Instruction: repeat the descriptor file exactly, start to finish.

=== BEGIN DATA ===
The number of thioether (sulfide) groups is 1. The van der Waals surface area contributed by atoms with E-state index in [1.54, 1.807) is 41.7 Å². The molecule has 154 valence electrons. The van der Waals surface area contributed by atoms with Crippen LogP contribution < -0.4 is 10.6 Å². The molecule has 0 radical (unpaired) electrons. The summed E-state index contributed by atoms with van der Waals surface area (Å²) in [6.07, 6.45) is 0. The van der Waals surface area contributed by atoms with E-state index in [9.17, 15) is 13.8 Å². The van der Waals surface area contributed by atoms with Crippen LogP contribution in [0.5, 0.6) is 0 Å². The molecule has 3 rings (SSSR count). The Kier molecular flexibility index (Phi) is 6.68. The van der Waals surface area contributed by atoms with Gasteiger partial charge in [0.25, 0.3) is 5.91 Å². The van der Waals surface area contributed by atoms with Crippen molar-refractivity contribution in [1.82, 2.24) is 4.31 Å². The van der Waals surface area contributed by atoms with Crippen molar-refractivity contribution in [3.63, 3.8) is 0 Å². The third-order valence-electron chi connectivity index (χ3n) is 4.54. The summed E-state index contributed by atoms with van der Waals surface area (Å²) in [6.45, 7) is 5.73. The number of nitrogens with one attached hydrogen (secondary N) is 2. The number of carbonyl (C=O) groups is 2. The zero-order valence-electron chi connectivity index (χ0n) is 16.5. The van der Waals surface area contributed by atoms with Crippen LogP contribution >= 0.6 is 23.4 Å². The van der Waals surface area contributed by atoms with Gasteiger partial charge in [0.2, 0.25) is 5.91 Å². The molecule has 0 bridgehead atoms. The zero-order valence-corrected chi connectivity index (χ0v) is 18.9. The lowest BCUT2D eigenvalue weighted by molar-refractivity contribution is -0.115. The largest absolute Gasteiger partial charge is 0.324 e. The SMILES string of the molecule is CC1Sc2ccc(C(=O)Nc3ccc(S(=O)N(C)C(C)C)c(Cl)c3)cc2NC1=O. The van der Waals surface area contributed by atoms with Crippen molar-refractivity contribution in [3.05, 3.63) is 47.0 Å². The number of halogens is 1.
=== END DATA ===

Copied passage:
The number of thioether (sulfide) groups is 1. The van der Waals surface area contributed by atoms with E-state index in [1.54, 1.807) is 41.7 Å². The molecule has 154 valence electrons. The van der Waals surface area contributed by atoms with Crippen LogP contribution < -0.4 is 10.6 Å². The molecule has 0 radical (unpaired) electrons. The summed E-state index contributed by atoms with van der Waals surface area (Å²) in [6.07, 6.45) is 0. The van der Waals surface area contributed by atoms with E-state index in [9.17, 15) is 13.8 Å². The van der Waals surface area contributed by atoms with Crippen LogP contribution in [0.5, 0.6) is 0 Å². The molecule has 3 rings (SSSR count). The Kier molecular flexibility index (Phi) is 6.68. The van der Waals surface area contributed by atoms with Gasteiger partial charge in [0.25, 0.3) is 5.91 Å². The van der Waals surface area contributed by atoms with Crippen molar-refractivity contribution in [1.82, 2.24) is 4.31 Å². The van der Waals surface area contributed by atoms with Crippen molar-refractivity contribution in [3.63, 3.8) is 0 Å². The third-order valence-electron chi connectivity index (χ3n) is 4.54. The summed E-state index contributed by atoms with van der Waals surface area (Å²) in [6.45, 7) is 5.73. The number of nitrogens with one attached hydrogen (secondary N) is 2. The number of carbonyl (C=O) groups is 2. The zero-order valence-electron chi connectivity index (χ0n) is 16.5. The van der Waals surface area contributed by atoms with Crippen LogP contribution >= 0.6 is 23.4 Å². The van der Waals surface area contributed by atoms with Gasteiger partial charge in [0.2, 0.25) is 5.91 Å². The molecule has 0 bridgehead atoms. The zero-order valence-corrected chi connectivity index (χ0v) is 18.9. The lowest BCUT2D eigenvalue weighted by molar-refractivity contribution is -0.115. The largest absolute Gasteiger partial charge is 0.324 e. The SMILES string of the molecule is CC1Sc2ccc(C(=O)Nc3ccc(S(=O)N(C)C(C)C)c(Cl)c3)cc2NC1=O. The van der Waals surface area contributed by atoms with Crippen molar-refractivity contribution in [3.05, 3.63) is 47.0 Å². The number of halogens is 1.